4 Don't be discouraged, especially during the first years. It takes patience and work to encourage native species while keeping weeds down. Pulled weeds are a resource for the compost bin.
5 Be aware of noxious weed laws, but don't let iGnorant "weed inspectors" buffalo you into conformity.
6 Be patient and try again when you fail.
7 Keep a written and pictorial record to mark your progress.
8 Buy seeds and plants from reputable sources that specialize in native material. Natural-landscape advocates agree that the "meadow-in-a-can" concept is misleading and ineffective for establishing a balanced habitat. Some of the mixes contain non-native plants that could go wild and choke out more desirable plants.
Rich and Marion Patterson are a freelance writing team from Cedar Rapids, Iowa.
Before and after: the authors, home in 1979 (inset) and 12 years later with a tiny corner of Iowa's woodlands restored. insects as butterflies, honeybees, and colorful moths. These beneficial insects make property more attractive and interesting.
Our yard has changed dramatically over the years. Construction of a tiny pond attracted everything from deer to wood ducks. On the pond's margin, moisture-loving plants add color and draw in birds, pollinating insects, and desirable small mammals.
But of all our yard's assets, we most appreciate Leopold's liberal education. We've watched our lot diversify before our eyes. Some plants thrive during droughts, while others decline. Come a wet year and species flip-flop. Nearly every backyard foray reveals a surprise, and we keep field guides handy to identify unfamiliar species.
We've reaped other benefits. For example, our yard has become a magnet for "human wildlife." Neighbor kids join ours to spot tadpoles in the pond and forage on raspberries as they play hide |n' seek.
Another advantage is privacy. One neighbor's home is only a few dozen feet away, but we can no longer see it from our front porch or backyard. Our neighbors tell us that they enjoy our bright flowers and birds. However, there is a fine line between privacy and claustrophobia, and we work for a blend of shrubbery and open spaces.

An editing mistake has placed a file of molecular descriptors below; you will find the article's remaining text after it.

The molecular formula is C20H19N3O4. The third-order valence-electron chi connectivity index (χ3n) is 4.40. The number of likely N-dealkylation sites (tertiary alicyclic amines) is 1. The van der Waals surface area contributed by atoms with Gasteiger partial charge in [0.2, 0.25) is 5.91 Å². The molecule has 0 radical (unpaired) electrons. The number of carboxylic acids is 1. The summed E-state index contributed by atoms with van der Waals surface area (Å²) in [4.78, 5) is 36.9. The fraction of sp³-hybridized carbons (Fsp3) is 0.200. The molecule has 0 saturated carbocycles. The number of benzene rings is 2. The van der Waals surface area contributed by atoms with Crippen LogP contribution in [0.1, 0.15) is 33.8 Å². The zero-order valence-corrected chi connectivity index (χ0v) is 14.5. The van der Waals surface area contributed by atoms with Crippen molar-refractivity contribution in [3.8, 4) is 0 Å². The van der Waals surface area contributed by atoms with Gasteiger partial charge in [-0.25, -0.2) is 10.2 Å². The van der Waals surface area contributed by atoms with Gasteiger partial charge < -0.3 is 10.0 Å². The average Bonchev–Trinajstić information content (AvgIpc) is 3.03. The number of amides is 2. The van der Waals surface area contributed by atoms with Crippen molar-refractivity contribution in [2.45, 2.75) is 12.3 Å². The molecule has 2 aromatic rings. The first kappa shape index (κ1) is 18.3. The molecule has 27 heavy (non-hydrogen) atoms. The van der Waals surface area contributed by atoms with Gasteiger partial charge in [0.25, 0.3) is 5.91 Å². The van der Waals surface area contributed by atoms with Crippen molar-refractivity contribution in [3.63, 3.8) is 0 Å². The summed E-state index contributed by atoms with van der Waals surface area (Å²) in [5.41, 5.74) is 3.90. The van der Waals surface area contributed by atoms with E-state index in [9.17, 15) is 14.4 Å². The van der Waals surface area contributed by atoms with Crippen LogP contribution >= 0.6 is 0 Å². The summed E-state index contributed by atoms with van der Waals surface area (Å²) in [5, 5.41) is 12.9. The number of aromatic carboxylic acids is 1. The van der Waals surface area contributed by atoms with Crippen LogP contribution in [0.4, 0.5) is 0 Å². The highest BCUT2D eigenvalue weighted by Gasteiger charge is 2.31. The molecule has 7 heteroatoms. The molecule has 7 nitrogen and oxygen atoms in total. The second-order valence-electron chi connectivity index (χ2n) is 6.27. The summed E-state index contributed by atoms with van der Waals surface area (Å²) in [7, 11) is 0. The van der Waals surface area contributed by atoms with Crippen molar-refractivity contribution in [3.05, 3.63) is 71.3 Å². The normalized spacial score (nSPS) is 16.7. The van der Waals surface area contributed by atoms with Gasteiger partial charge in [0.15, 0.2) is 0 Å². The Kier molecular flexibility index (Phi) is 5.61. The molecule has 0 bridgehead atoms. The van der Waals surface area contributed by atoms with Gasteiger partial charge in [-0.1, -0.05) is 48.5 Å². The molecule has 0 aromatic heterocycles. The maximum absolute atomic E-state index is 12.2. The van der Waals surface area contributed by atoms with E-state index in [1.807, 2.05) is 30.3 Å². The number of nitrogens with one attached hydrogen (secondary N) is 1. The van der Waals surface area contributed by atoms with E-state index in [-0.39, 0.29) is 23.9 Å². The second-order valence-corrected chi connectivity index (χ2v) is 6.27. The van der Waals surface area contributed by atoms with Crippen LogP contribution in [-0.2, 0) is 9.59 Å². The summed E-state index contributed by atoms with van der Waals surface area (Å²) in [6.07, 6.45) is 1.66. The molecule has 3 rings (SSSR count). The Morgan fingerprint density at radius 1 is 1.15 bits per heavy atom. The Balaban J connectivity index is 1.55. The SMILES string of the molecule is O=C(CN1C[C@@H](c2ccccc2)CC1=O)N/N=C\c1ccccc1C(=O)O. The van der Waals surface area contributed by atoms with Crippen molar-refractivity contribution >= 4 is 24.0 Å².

The third and most rewarding aspect of a natural yard is the satisfaction of restoring a native woodland. It has been a fascinating adventure.
We were never able to buy that private and quiet home in the country, but we were able to create both assets in the city. By observing and enjoying our yard, every day we become a bit more ecologically literate.
Sorces of Info And Supplies
Local garden clubs, nature centers, arboretums, botanical centers, landscape departments at universities, state and county Extension services, nongame programs of departments of natural resources or conservation have information and personnel who can help.
"Planting a Refuge for Wildlife. "Nongame Program, Florida Game and Freshwater Fish Commission, 620 S. Meridian St., Tallahassee, FL 32301.
"Backyard Wildlife Habitat Information Kit." National Wildlife Federation, Item #79919, 1400 16th St. NW, Washington, DC 20036. $4.95.
National Institute for Urban Wildlife, 10921 Trotting Ridge Way, Columbia, MD 21044.
National Wildflower Research Center, 2600 FM 973 N., Austin, TX 78725. 512-929-3600. Complete information on regional sources of native plants, how to get started, reference library list, recommended plant species by regions.
Association for the Use of Natural Vegetation in Landscape through Education (ANVIL), 871 Shawnee Ave., LaFayette, IN 47905.
"Sources of Native Seeds and Plants," Soil and Water Conservation Society, 7515 Northeast Ankeny Rd., Ankeny, IA 50021. Listing regional sources, this is an excellent resource. $3.
Desert Botanical Garden, 1201 N. Galvin Pkwy., Phoenix, AZ 85008. 602-941 -1225.
Darrel Morrison, Dean, School of Environmental Design, University of Georgia, Athens, GA 30602.
Craig Johnson, College of Humanities, Arts, and Social Science, Dept. of Landscape Architecture, Utah State University, Logan, UT 84322-4005.
An Introduction to Naturalized Landscapes: A Guide to Madison's (Wisconsin) "Natural Lawn" Ordinance, John Diekelmann and Cathie Bruner, Madison City/County Bldg., 210 Monona Ave., Madison, WI 53703.
Natural Landscaping: Designing with Native Plant Communities, John Diekelmann and Robert Schuster, McGraw-Hill (1982).
The Backyard Naturalist, Craig Tufts. National Wildlife Federation (1988).
The Naturalists, Garden, Ruth Shaw Ernst, Rodale Press (1987).
The Prairie Garden: Seventy Native Plants You Can Grow in Town or Country, J. Robert and Beatrice Smith, University of Wisconsin Press (1980).
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|Date:||Mar 1, 1992|